Like most law firm marketing spend, closing the loop on what’s generating file-opens and what’s not can be difficult to track.
Invariably it’s the case that you can track to an extent that then requires the firm to ultimately advise whether or not the lead converted. In other words, as good as the metrics are, typically, we don’t know at this end if the lead that is directed to your firm becomes a client unless you tell us. But, let’s back-track a little.
What Technology Do Law Firms Need to Integrate to Better Track ROI
Google Analytics, which your firm should be across and should certainly be hard-wired into your firm’s website is a lethal weapon. To get as much out of this platform as possible, you’re going to need to do a deep-dive. Not to mention, this year, Google added a further bunch of analytics tools that you should get across.
But by and large, what you’re going to be able to see in your Analytics account, once set up correctly are the following usual suspects:
Direct: These are visits in which users have navigated directly to the URL by:
Typing in the domain directly to the URL bar
Clicking on a bookmark
Clicking on a link in an email which isn’t tagged using tracking parameters
Clicking on a link in a mobile messaging app
Organic Search: These are visits from organic (unpaid) search results. Month on month and year on year increases to organic traffic represents a strong SEO strategy. The results of this report are determined by the medium of organic traffic such as Google, Bing, or Yahoo.
Social: Visits from social platforms (Facebook, Twitter, Instagram etc.)
Email: Traffic from tagged links clicked in email messages, whether mass email marketing or individual messages. You can add a tracking link to the URLs in your emails by using Google’s URL Builder tool. You can further segment this traffic by ‘campaign’ if you have tagged your links. This way you can see which email campaign(s) were the most successful over a period of time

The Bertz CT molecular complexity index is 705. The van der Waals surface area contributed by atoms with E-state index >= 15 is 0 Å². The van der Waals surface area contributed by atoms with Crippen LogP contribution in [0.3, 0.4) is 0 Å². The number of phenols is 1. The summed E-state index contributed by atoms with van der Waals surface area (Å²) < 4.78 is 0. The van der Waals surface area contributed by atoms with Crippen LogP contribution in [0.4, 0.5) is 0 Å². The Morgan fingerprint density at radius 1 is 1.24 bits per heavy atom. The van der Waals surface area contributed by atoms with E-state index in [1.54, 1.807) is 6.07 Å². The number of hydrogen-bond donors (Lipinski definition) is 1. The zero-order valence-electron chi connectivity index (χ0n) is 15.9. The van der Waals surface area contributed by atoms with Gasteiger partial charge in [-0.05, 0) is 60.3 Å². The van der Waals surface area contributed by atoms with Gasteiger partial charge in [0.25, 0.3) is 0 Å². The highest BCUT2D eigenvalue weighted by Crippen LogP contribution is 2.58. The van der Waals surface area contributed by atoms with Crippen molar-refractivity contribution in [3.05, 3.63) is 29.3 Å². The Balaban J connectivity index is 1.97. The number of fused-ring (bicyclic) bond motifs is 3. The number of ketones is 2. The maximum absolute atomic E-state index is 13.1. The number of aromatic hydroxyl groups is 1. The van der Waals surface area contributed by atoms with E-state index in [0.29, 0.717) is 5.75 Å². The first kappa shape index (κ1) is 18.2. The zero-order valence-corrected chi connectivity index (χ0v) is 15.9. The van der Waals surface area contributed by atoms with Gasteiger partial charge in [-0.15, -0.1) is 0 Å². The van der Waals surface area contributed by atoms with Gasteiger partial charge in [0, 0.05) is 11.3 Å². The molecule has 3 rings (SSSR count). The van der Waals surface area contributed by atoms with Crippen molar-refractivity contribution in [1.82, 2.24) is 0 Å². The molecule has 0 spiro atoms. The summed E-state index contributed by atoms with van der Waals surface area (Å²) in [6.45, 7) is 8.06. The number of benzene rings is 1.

Referral: Traffic coming from users clicking a link from another site, excluding major search engines.
Paid Search: Traffic from PPC (pay-per-click) campaigns such as Google AdWords. You can also link your AdWords campaign to Analytics for more efficient reporting within Analytics, under Acquisition.
Other Traffic: Google defines “other traffic” as traffic coming from online advertising outside of search and display, such as cost-per-view video advertising. Occasionally you will have undefined traffic in this report which GA will eventually filter out to the appropriate channel.
Display: Indicates traffic from display advertising, such as Google AdWords remarketing campaigns.
Within the site content section of Google Analytics, there are four insightful sub-sections to look at: All Pages, Landing Pages, Content Drilldown and Exit Pages.
With All Pages, you will find a list of all the pages on your site that have been viewed during a date range that you specify. If any of your pages are missing, they either haven’t been viewed in the specified date range, or the tracking code isn’t installed properly on that page.
You can break the data down by the page, pageviews, unique page views, time on page, bounce rate, exit rate, entrances or page value.
Pageviews are how many times the page was viewed; this can be the same user multiple times in one session.
Unique Pageviews show how many unique sessions there have been for a page.
Average Time on Page is the average time spent on the page over a chosen date range.